Foucault's Pendulum


You are probably familiar with Newton's first law of motion—or his law of inertia. Did you know, though, that scientists used this law to help prove that the earth rotates? Use the resources on this student esheet to learn more about Jean Foucault and how he used a pendulum to help prove the earth rotates.


Vie the Foucault's pendulum animation at the top of this page. When you are done watching this animation, answer these questions on your Foucault's Pendulum student sheet:

  • What observations can you make about the motion of the pendulum?
  • How do pendulums help us understand gravitational force? 
  • How does the Foucault pendulum demonstrate the rotation of the earth?

Now go to Zoom Pendulum to experiment with the animated pendulum on that site. Once you're done experimenting with the pendulum, answer these questions on your student sheet:

  • Define a pendulum.
  • What makes a pendulum swing?
  • What variables affect the pendulum's swing?
  • How is the Zoom Pendulum different from a real pendulum that would be built on earth?

With your partner, visit About Foucault Pendulums to learn how the scientist, Jean Foucault, was able to prove that the earth rotates by building and observing the motion of a pendulum. 

As you go through each 1-2 page section, answer the corresponding questions on your student sheet:

What’s a pendulum anyway?

  • What is the definition of a pendulum?
  • What are the parts of a pendulum?
  • What effect does inertia have on a pendulum?
  • Why is a pendulum scientifically important?
  • Why can pendulums be used for time keeping?
  • Why is measuring the acceleration of gravity or “g” important?
  • How do you think a pendulum can be used to show that the earth spins?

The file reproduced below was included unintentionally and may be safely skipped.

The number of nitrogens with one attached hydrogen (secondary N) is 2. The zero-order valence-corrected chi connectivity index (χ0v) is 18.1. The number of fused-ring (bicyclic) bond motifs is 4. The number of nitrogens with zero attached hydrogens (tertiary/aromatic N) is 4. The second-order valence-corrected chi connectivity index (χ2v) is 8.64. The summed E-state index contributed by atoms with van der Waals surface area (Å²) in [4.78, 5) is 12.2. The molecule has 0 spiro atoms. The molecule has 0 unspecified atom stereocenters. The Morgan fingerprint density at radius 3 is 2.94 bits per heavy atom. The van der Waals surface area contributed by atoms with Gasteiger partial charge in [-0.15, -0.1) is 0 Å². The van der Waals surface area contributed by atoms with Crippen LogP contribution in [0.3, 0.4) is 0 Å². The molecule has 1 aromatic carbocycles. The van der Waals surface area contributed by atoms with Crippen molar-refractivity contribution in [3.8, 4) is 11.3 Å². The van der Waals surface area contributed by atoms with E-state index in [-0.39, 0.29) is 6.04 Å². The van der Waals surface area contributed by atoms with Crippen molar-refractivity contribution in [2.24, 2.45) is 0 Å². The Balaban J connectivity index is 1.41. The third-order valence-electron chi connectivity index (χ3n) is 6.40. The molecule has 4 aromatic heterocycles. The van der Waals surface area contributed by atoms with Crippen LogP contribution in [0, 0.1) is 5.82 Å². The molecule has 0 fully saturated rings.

Wrong ideas: what people used to believe about the earth

  • What were some of the early ideas about the earth that were later proven wrong?
  • Who were some of the first scientists to believe the earth rotates?

Early experiments to prove the rotation of the earth

  • What were some early experiments that try to prove the rotation of the earth?
  • Why were these experiments inconclusive?

Foucault’s three pendulum experiments

  • Describe Foucault’s three experiments. In each experiment, what were the length of the wire and the weight of the bob?
  • Why did the longer wire result in longer and slower oscillations?
  • What did Foucault use to show the how the plane of oscillation moved?
  • Explain how this proved that the earth rotates.

How the Foucault pendulum works (California Academy of Sciences pendulum)

  • Why would a pendulum normally stop after a few hours?
  • What keeps the pendulum moving?

Why does the pendulum demonstrate the rotation of the earth?

  • Describe how each of the following affects the movement of the pendulum:
    1. 1. Inertia
    2. 2. Gravity
    3. 3. Air Resistance
  •  Why does the pendulum demonstrate the rotation of the earth?

What are the different kinds of motion around the earth’s axis?

  • Describe the motion of a pendulum and the building around the earth’s axis under the following conditions:
    1. 1. Perpendicular axis at the North Pole
    2. 2. Parallel axis at the Equator
  •  What happens if the pendulum was at latitudes between the North Pole and the Equator?

How the rotation of the earth affects our lives

  • Describe how the earth’s rotation affects the following:
    1. 1. Plane flights
    2.  2. Weather

How to figure the period of a simple pendulum

  • Discuss the equation to calculate the period swing of a pendulum. What does each part of the equation represent?
    1. 1. What is the period of swing?
    2. 2. Define what is meant by the acceleration of gravity.

How to figure the number of degrees of rotation of the earth beneath the pendulum in 24 hours.

  • Discuss the equation to calculate the number of degrees the earth rotates beneath a pendulum in 24 hours. What does each part of the equation (n = 360 degrees x sin of latitude) represent?

This esheet is a part of the Foucault's Pendulum lesson.

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Esheet Details

Grades Project 2061 Benchmarks National Science Standards